Cubs

Feeling good again, Colvin will keep his maple bats

Feeling good again, Colvin will keep his maple bats

Saturday, Oct. 2, 2010
9:45 PM

By Patrick MooneyCSNChicago.com

HOUSTON There are still restrictions on Tyler Colvin, who couldnt fly to Houston to visit his teammates this weekend. The Cubs outfielder wont lift weights for another six weeks, but hes been cleared to begin running, and he has no trouble breathing.

Colvins outlook could have been much different if the shattered piece of a maple bat pierced his heart or neck instead of his chest. That freak accident on Sept. 19 in Miami opened a national debate. But he isnt about to make it his cause.

I cant say much about it because I use maple bats, Colvin said Saturday on a teleconference from his fiances home in West Virginia. It happens and Major League Baseball is doing a good job of reducing the number of broken bats. I think theyll keep working on it and get it better.

It drew the attention of commissioner Bud Selig, who contacted Colvin as he recovered from a collapsed lung at a Miami hospital. Colvin, the teams assistant union representative, hasnt seriously considered not using maple bats anymore.

If somebody really made me, I guess Id have to, Colvin said. But (bats are) going to break and Ive seen ash bats break like that before. As long as they keep trying to improve them and make them better, I dont see whats wrong with them.

Two weeks ago, the 25-year-old turned his head and moved down the third-base line as Welington Castillos double soared toward the left-field wall at Sun Life Stadium. At first it didnt register that the sharp edge of Castillos bat stabbed him.

Colvin thought he was out of breath as he walked back to the dugout until Jeff Samardzija told him he was bleeding. Colvin would have a tube in his chest for a few days, ending a promising rookie season in which he lived up to the potential the Cubs saw when they made him the 13th overall pick in the 2006 draft.

Its been kind of tough just (because) the season wasnt over and Im sitting at home right now with all my teammates playing the season out, Colvin said. Were playing so well right now and I wish I could be a part of that. But I know I need to get better and be ready for next year.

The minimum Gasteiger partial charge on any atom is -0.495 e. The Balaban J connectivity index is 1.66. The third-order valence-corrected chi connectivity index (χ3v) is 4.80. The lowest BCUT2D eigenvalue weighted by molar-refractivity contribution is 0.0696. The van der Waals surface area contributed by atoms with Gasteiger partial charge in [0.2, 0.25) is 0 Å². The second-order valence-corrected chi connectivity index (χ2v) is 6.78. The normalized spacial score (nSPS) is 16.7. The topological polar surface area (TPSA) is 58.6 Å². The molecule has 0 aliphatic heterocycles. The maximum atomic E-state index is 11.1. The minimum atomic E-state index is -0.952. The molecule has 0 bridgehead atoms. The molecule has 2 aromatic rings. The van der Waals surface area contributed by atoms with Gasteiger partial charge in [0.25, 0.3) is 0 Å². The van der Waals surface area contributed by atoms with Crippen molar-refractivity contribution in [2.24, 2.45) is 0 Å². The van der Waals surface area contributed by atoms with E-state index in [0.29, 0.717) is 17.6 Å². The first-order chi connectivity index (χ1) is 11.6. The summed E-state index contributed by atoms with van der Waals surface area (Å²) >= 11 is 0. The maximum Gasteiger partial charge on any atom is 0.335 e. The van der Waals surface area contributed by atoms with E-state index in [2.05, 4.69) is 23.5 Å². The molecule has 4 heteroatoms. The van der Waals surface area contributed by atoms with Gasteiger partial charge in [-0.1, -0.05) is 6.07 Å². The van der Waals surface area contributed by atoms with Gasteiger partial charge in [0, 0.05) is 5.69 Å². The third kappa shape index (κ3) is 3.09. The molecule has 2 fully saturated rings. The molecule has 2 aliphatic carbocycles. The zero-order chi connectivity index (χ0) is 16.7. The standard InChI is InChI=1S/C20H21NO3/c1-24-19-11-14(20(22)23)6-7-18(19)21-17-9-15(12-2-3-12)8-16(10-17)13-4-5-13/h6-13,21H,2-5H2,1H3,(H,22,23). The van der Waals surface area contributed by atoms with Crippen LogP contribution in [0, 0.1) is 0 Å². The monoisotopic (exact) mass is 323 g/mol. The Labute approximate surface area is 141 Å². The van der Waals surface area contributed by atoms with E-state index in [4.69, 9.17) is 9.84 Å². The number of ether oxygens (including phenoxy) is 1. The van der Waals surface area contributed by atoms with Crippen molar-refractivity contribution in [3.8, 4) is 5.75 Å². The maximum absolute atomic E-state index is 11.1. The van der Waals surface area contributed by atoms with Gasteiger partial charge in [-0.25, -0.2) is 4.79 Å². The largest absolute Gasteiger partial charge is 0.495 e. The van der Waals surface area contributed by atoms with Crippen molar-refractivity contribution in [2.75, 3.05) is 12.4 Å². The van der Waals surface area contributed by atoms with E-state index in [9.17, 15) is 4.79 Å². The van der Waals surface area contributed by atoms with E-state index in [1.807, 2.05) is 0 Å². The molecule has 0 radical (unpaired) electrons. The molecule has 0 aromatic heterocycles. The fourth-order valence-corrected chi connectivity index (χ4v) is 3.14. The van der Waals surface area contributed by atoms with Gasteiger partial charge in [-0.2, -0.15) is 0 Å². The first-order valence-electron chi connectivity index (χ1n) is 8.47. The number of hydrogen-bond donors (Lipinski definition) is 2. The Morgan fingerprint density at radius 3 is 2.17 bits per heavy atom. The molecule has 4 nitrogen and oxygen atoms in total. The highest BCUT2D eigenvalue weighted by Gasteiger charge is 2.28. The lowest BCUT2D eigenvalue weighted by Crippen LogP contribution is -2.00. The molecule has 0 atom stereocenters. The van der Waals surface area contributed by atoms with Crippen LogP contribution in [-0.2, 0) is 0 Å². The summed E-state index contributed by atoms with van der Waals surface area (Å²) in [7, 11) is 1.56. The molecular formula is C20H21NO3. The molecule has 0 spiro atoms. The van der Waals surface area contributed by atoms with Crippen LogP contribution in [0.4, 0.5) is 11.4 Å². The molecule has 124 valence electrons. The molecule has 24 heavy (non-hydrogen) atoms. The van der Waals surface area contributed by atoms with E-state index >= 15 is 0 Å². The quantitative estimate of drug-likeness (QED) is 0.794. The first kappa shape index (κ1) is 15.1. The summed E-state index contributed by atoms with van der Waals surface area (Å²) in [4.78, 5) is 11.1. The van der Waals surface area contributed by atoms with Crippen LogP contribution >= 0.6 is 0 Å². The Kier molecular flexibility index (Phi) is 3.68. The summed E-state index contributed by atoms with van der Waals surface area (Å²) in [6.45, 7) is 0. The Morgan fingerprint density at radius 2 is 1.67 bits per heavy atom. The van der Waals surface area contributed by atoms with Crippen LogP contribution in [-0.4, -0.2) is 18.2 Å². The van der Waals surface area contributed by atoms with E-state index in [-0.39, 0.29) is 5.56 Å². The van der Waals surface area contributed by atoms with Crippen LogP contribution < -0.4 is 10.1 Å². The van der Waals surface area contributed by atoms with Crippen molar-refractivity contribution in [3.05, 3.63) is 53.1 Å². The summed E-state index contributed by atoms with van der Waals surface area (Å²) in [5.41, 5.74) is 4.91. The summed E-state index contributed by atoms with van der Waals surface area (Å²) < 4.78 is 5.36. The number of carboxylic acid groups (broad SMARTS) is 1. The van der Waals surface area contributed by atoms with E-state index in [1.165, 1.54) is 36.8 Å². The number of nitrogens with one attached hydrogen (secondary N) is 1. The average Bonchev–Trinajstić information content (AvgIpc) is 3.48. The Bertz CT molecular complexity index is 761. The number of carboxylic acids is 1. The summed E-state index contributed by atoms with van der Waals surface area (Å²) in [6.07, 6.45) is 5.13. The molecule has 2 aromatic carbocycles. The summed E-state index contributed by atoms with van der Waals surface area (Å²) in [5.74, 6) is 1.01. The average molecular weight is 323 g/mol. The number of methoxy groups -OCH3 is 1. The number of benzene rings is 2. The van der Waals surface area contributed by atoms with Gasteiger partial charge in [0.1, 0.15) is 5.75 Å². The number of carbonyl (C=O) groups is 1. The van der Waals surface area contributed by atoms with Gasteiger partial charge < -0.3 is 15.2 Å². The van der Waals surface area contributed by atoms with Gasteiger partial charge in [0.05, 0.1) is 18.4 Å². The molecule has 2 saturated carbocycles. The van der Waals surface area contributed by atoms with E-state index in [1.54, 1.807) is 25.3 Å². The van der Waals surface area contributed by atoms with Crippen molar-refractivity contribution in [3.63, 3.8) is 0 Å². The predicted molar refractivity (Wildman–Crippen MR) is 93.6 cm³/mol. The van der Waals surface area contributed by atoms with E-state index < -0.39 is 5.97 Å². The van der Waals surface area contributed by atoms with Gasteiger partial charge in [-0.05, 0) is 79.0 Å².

Colvin will presumably handle this like he has everything else this year without getting caught up in all they hype. No one expected him to make the team out of spring training, but he absolutely crushed the pitching in Arizona and eventually became more of an every-day player.

In 358 at-bats, Colvin hit .254 with 20 homers, 56 RBI and a .316 on-base percentage. He finished with 100 strikeouts and 30 walks. There are no immediate plans to have him start working again at first base.

Theres nothing to (be concerned) about playing at this level defensively, manager Mike Quade said. He can fool around at first. Thats always in the back of your mind somewhere if need be. But hes a solid corner guy in the outfield. (Hes) just got to continue to get better identifying pitches and being a good, disciplined power-type guy.

Colvin has already spoken with Castillo, who was also his teammate coming up through the minor-league system. The message to Castillo was simple: Dont worry about it. Theres nothing you could have done about it. Keep playing. That will be Colvins mindset as well.

I'm still going (to) play the same way I always did, he said. It's not going to scare me to go out there on the field again, if that's what you're implying.

Patrick Mooney is CSNChicago.com's Cubs beat writer. Follow Patrick on Twitter @CSNMooney for up-to-the-minute Cubs news and views.

What Chicago sports fans should be thankful for

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USA TODAY

What Chicago sports fans should be thankful for